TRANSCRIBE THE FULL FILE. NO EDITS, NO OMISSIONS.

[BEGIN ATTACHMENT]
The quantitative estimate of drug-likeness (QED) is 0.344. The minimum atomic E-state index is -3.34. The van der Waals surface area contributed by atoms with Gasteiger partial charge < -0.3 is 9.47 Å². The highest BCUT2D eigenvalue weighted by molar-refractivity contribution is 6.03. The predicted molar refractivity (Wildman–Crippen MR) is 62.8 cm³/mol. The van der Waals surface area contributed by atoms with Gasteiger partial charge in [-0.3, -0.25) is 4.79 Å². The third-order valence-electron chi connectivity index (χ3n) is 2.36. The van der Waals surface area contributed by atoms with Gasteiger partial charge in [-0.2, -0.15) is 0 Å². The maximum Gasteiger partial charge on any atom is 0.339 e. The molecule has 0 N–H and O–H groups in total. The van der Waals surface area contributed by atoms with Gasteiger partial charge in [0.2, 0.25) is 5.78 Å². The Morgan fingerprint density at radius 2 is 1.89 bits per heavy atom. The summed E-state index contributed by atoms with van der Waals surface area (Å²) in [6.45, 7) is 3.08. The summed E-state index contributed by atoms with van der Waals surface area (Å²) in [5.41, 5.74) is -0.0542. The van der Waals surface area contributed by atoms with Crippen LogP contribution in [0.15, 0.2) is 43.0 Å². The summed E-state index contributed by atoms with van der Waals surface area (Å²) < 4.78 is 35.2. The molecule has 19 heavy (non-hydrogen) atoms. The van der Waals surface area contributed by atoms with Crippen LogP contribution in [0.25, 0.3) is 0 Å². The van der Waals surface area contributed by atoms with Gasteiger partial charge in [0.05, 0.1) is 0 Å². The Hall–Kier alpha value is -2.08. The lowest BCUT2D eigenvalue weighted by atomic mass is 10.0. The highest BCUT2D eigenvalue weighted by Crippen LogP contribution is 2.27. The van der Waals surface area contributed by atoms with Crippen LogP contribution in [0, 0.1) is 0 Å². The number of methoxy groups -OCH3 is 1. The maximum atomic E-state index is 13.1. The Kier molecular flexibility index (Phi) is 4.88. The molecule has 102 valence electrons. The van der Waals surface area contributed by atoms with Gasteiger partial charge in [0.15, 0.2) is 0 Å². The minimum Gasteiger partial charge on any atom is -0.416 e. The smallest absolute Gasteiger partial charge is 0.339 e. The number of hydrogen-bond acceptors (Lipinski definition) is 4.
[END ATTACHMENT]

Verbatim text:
The quantitative estimate of drug-likeness (QED) is 0.344. The minimum atomic E-state index is -3.34. The van der Waals surface area contributed by atoms with Gasteiger partial charge < -0.3 is 9.47 Å². The highest BCUT2D eigenvalue weighted by molar-refractivity contribution is 6.03. The predicted molar refractivity (Wildman–Crippen MR) is 62.8 cm³/mol. The van der Waals surface area contributed by atoms with Gasteiger partial charge in [-0.3, -0.25) is 4.79 Å². The third-order valence-electron chi connectivity index (χ3n) is 2.36. The van der Waals surface area contributed by atoms with Gasteiger partial charge in [-0.2, -0.15) is 0 Å². The maximum Gasteiger partial charge on any atom is 0.339 e. The molecule has 0 N–H and O–H groups in total. The van der Waals surface area contributed by atoms with Gasteiger partial charge in [0.2, 0.25) is 5.78 Å². The Morgan fingerprint density at radius 2 is 1.89 bits per heavy atom. The summed E-state index contributed by atoms with van der Waals surface area (Å²) in [6.45, 7) is 3.08. The summed E-state index contributed by atoms with van der Waals surface area (Å²) in [5.41, 5.74) is -0.0542. The van der Waals surface area contributed by atoms with Crippen LogP contribution in [0.15, 0.2) is 43.0 Å². The summed E-state index contributed by atoms with van der Waals surface area (Å²) < 4.78 is 35.2. The molecule has 19 heavy (non-hydrogen) atoms. The van der Waals surface area contributed by atoms with Crippen LogP contribution in [0.25, 0.3) is 0 Å². The van der Waals surface area contributed by atoms with Gasteiger partial charge in [0.05, 0.1) is 0 Å². The Hall–Kier alpha value is -2.08. The lowest BCUT2D eigenvalue weighted by atomic mass is 10.0. The highest BCUT2D eigenvalue weighted by Crippen LogP contribution is 2.27. The van der Waals surface area contributed by atoms with Crippen LogP contribution in [0, 0.1) is 0 Å². The number of methoxy groups -OCH3 is 1. The maximum atomic E-state index is 13.1. The Kier molecular flexibility index (Phi) is 4.88. The molecule has 102 valence electrons. The van der Waals surface area contributed by atoms with Gasteiger partial charge in [0.15, 0.2) is 0 Å². The minimum Gasteiger partial charge on any atom is -0.416 e. The smallest absolute Gasteiger partial charge is 0.339 e. The number of hydrogen-bond acceptors (Lipinski definition) is 4.